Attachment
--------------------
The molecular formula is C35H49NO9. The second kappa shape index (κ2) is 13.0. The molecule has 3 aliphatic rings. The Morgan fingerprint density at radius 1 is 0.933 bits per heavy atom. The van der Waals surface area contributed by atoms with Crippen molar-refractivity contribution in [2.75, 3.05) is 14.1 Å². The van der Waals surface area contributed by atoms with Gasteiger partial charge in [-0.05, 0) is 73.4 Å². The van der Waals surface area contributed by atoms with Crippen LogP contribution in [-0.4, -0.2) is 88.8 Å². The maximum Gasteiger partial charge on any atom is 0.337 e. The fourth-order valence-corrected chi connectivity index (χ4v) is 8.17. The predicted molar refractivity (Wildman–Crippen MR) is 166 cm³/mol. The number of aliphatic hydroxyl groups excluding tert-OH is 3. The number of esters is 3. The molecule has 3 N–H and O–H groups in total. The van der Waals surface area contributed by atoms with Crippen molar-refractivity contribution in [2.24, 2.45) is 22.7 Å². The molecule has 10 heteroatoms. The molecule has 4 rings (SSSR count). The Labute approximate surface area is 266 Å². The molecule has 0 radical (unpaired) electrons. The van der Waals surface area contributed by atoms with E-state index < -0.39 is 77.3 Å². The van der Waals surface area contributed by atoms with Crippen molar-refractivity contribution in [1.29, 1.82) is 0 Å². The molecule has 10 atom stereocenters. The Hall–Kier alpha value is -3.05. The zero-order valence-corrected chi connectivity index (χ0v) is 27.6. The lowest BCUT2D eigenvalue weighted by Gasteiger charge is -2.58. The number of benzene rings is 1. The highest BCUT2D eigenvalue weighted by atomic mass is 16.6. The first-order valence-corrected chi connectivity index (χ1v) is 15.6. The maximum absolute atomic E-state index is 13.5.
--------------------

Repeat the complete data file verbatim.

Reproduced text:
The molecular formula is C35H49NO9. The second kappa shape index (κ2) is 13.0. The molecule has 3 aliphatic rings. The Morgan fingerprint density at radius 1 is 0.933 bits per heavy atom. The van der Waals surface area contributed by atoms with Crippen molar-refractivity contribution in [2.75, 3.05) is 14.1 Å². The van der Waals surface area contributed by atoms with Gasteiger partial charge in [-0.05, 0) is 73.4 Å². The van der Waals surface area contributed by atoms with Crippen LogP contribution in [-0.4, -0.2) is 88.8 Å². The maximum Gasteiger partial charge on any atom is 0.337 e. The fourth-order valence-corrected chi connectivity index (χ4v) is 8.17. The predicted molar refractivity (Wildman–Crippen MR) is 166 cm³/mol. The number of aliphatic hydroxyl groups excluding tert-OH is 3. The number of esters is 3. The molecule has 3 N–H and O–H groups in total. The van der Waals surface area contributed by atoms with Crippen molar-refractivity contribution in [2.24, 2.45) is 22.7 Å². The molecule has 10 heteroatoms. The molecule has 4 rings (SSSR count). The Labute approximate surface area is 266 Å². The molecule has 0 radical (unpaired) electrons. The van der Waals surface area contributed by atoms with E-state index < -0.39 is 77.3 Å². The van der Waals surface area contributed by atoms with Crippen molar-refractivity contribution in [1.29, 1.82) is 0 Å². The molecule has 10 atom stereocenters. The Hall–Kier alpha value is -3.05. The zero-order valence-corrected chi connectivity index (χ0v) is 27.6. The lowest BCUT2D eigenvalue weighted by Gasteiger charge is -2.58. The number of benzene rings is 1. The highest BCUT2D eigenvalue weighted by atomic mass is 16.6. The first-order valence-corrected chi connectivity index (χ1v) is 15.6. The maximum absolute atomic E-state index is 13.5.